Bank of Canada Governor Stephen Poloz has issued a warning about "unsustainable" speculation in the Toronto region's housing market but says an interest-rate increase is not the solution to the problem.
Mr. Poloz said Wednesday that forces such as immigration and economic growth have justified Toronto's steady rise in house prices in prior years. But with prices jumping by more than 30 per cent recently, "there is a growing role for speculation in that."
"There's no fundamental story that we could tell to justify that kind of inflation rate in housing prices … Demand is being driven more by speculative demand, or investor demand, as opposed to just folks that are buying a house," he told reporters in Ottawa.
In a meeting with municipal leaders gathered from across the Greater Toronto Area on Wednesday, Ontario Premier Kathleen Wynne said she wants to put an end to frenzied bidding wars for listed homes and that she fears the region's housing market could pop overnight.
"I'm really concerned about the sustainability of the kinds of increases that we have been seeing. I think that there is a real risk of a sharp correction that we don't want to see," Ms. Wynne said, addressing 19 mayors gathered at Queen's Park.
"There is a frenzy to what's going on right now that needs to be calmed," she added.
For the past few weeks, Ms. Wynne's Liberals have promised to unveil policies to tackle the overheated housing market. She told municipal leaders her government's response would be ready soon.
The new policies could include changes to local planning rules and financial tools. The leader of Ontario's Progressive Conservative opposition called on the government to cut back on regulations to make it easier to build.
"They have extended the timelines on the planning process left, right and centre to make it much more arduous. You want to find a difficult place to build a new family home? Come to Ontario," Patrick Brown told reporters gathered at the provincial legislature.
The Premier asked the assembled mayors for help getting rid of bottlenecks inhibiting development.
But during his news conference, Mr. Poloz focused on speculation. The Bank of Canada saw a similar disconnect between fundamental demand and price growth in Vancouver more than a year ago, he said, and it was not sustainable. A price that is climbing at more than 30 per cent annually "has divorced itself from any fundamentals that we can identify" and is moving to "an unsustainable zone," he said.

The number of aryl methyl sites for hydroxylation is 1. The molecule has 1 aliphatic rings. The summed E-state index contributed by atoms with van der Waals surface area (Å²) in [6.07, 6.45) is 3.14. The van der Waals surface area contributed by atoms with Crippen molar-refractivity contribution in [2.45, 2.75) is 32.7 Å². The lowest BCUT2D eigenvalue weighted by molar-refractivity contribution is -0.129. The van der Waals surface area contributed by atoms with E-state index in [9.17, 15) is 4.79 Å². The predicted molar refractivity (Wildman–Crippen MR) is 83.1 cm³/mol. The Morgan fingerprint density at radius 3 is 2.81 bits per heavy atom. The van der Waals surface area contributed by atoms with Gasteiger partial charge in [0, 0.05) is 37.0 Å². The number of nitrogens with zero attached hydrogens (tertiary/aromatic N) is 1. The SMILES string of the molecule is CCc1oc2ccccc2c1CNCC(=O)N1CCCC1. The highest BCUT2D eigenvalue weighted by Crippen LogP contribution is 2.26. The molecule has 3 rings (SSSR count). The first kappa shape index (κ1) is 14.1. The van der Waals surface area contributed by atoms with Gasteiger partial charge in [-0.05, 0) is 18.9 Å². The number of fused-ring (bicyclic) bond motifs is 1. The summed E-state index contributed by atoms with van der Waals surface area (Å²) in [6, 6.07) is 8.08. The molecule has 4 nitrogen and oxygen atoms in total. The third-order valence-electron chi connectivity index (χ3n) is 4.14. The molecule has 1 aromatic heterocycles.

In Vancouver, detached home prices began slipping in the spring of 2016 and fell further after the B.C. government implemented a 15-per-cent tax on foreign buyers in August.
"I think it's time we remind folks that prices of houses can go down as well as up," he said.
Mr. Poloz spoke directly to Canadian home buyers, suggesting they ask themselves, "Why am I buying this house?"
If home owners are buying because they like the house and want to live in it for a "reasonable period of time," then they could weather a 10-per-cent price correction because they wouldn't need to sell or move, he said.
"You can just continue to pay your mortgage and some day it will be back up above the price that you paid, and you wouldn't worry about it much," he said.
"But if you're buying it on spec and you only flip it … then you stand to lose if there is a correction, and maybe a significant amount of money. So that's the kind of risk assessment that these buyers – and their lenders – need to ask."
Mr. Poloz made his remarks after the Bank of Canada issued its latest monetary policy report Wednesday, warning about real estate speculation in the Toronto region. The central bank did not raise interest rates, but signalled that its first rate hike since 2010 could come in 2018 as the Canadian economy continues to grow.
The monetary statement was released the same day as a new report that shows both Toronto and Hamilton recorded 2-per-cent house-price increases in March compared with February, setting a March record for the pace of price growth.
On a national basis, the Teranet-National Bank National Composite House Price Index – which measures monthly price increases in 11 major metropolitan markets in Canada – climbed by 0.9 per cent in March over February, which was also a record March increase.
The gain is primarily attributable to four markets included in the index – Hamilton, Toronto, Victoria and Vancouver – with Hamilton rising most quickly at 2.1 per cent in March, and Toronto gaining 1.8 per cent. Both cities set price-gain records for March.
Bank of Montreal economist Robert Kavcic said the central bank could deter speculation if it made it clearer that it is leaning toward a rate increase soon.
"Raise your hand if you'd speculate on a Toronto property today if the bank's message was that interest rates would be one or two percentage points higher a year from now," he said.
Benjamin Tal, deputy chief economist at CIBC World Markets Inc., said he is glad Mr. Poloz is acknowledging there is speculation behind the huge price gains in Toronto because it is "adding fuel to this fire."
Interest rates have been low for so long that lowering them further has limited impact, he said, but there is a generation of Canadians that has never experienced high – or even rising – interest rates, and would respond strongly if they started to climb.
But Mr. Poloz appeared to dismiss the idea of raising interest rates as a way to cool real estate prices in Toronto, saying a modest increase – or even a relatively large increase of several percentage points – would not deter a speculator who believes a house will be worth 20 per cent more in a year.
"Interest rates are not what is fuelling that speculation," he told reporters.